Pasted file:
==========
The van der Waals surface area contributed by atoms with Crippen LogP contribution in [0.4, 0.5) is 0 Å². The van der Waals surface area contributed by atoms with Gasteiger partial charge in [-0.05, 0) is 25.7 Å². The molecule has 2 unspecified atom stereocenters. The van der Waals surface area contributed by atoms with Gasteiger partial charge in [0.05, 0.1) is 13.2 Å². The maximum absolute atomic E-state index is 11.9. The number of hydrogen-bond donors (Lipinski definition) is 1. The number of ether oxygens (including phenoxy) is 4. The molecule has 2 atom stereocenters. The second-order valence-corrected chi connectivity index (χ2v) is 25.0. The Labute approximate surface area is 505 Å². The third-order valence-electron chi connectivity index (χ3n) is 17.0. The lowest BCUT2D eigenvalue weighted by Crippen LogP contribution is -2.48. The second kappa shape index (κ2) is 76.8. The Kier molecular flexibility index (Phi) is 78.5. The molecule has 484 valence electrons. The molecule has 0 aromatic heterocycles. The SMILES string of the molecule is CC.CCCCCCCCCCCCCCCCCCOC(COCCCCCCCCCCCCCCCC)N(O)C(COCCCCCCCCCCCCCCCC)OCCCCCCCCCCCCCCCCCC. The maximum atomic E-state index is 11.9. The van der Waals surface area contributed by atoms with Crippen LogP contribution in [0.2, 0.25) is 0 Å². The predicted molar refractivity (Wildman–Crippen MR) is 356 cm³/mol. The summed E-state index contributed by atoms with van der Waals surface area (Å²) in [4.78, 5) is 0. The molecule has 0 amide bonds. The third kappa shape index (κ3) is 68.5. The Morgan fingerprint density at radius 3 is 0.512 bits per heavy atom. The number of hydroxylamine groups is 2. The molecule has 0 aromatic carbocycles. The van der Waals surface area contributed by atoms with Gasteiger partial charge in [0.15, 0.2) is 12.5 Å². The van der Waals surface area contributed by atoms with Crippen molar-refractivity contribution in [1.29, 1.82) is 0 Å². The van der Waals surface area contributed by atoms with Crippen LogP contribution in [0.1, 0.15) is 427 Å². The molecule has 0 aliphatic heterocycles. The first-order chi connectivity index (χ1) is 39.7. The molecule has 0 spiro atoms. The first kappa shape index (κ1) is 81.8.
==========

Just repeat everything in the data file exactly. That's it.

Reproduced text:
The van der Waals surface area contributed by atoms with Crippen LogP contribution in [0.4, 0.5) is 0 Å². The van der Waals surface area contributed by atoms with Gasteiger partial charge in [-0.05, 0) is 25.7 Å². The molecule has 2 unspecified atom stereocenters. The van der Waals surface area contributed by atoms with Gasteiger partial charge in [0.05, 0.1) is 13.2 Å². The maximum absolute atomic E-state index is 11.9. The number of hydrogen-bond donors (Lipinski definition) is 1. The number of ether oxygens (including phenoxy) is 4. The molecule has 2 atom stereocenters. The second-order valence-corrected chi connectivity index (χ2v) is 25.0. The Labute approximate surface area is 505 Å². The third-order valence-electron chi connectivity index (χ3n) is 17.0. The lowest BCUT2D eigenvalue weighted by Crippen LogP contribution is -2.48. The second kappa shape index (κ2) is 76.8. The Kier molecular flexibility index (Phi) is 78.5. The molecule has 484 valence electrons. The molecule has 0 aromatic heterocycles. The SMILES string of the molecule is CC.CCCCCCCCCCCCCCCCCCOC(COCCCCCCCCCCCCCCCC)N(O)C(COCCCCCCCCCCCCCCCC)OCCCCCCCCCCCCCCCCCC. The maximum atomic E-state index is 11.9. The van der Waals surface area contributed by atoms with Crippen LogP contribution in [0.2, 0.25) is 0 Å². The predicted molar refractivity (Wildman–Crippen MR) is 356 cm³/mol. The summed E-state index contributed by atoms with van der Waals surface area (Å²) in [4.78, 5) is 0. The molecule has 0 amide bonds. The third kappa shape index (κ3) is 68.5. The Morgan fingerprint density at radius 3 is 0.512 bits per heavy atom. The number of hydroxylamine groups is 2. The molecule has 0 aromatic carbocycles. The van der Waals surface area contributed by atoms with Gasteiger partial charge in [0.15, 0.2) is 12.5 Å². The van der Waals surface area contributed by atoms with Crippen molar-refractivity contribution in [1.29, 1.82) is 0 Å². The van der Waals surface area contributed by atoms with Crippen LogP contribution in [0.1, 0.15) is 427 Å². The molecule has 0 aliphatic heterocycles. The first-order chi connectivity index (χ1) is 39.7. The molecule has 0 spiro atoms. The first kappa shape index (κ1) is 81.8.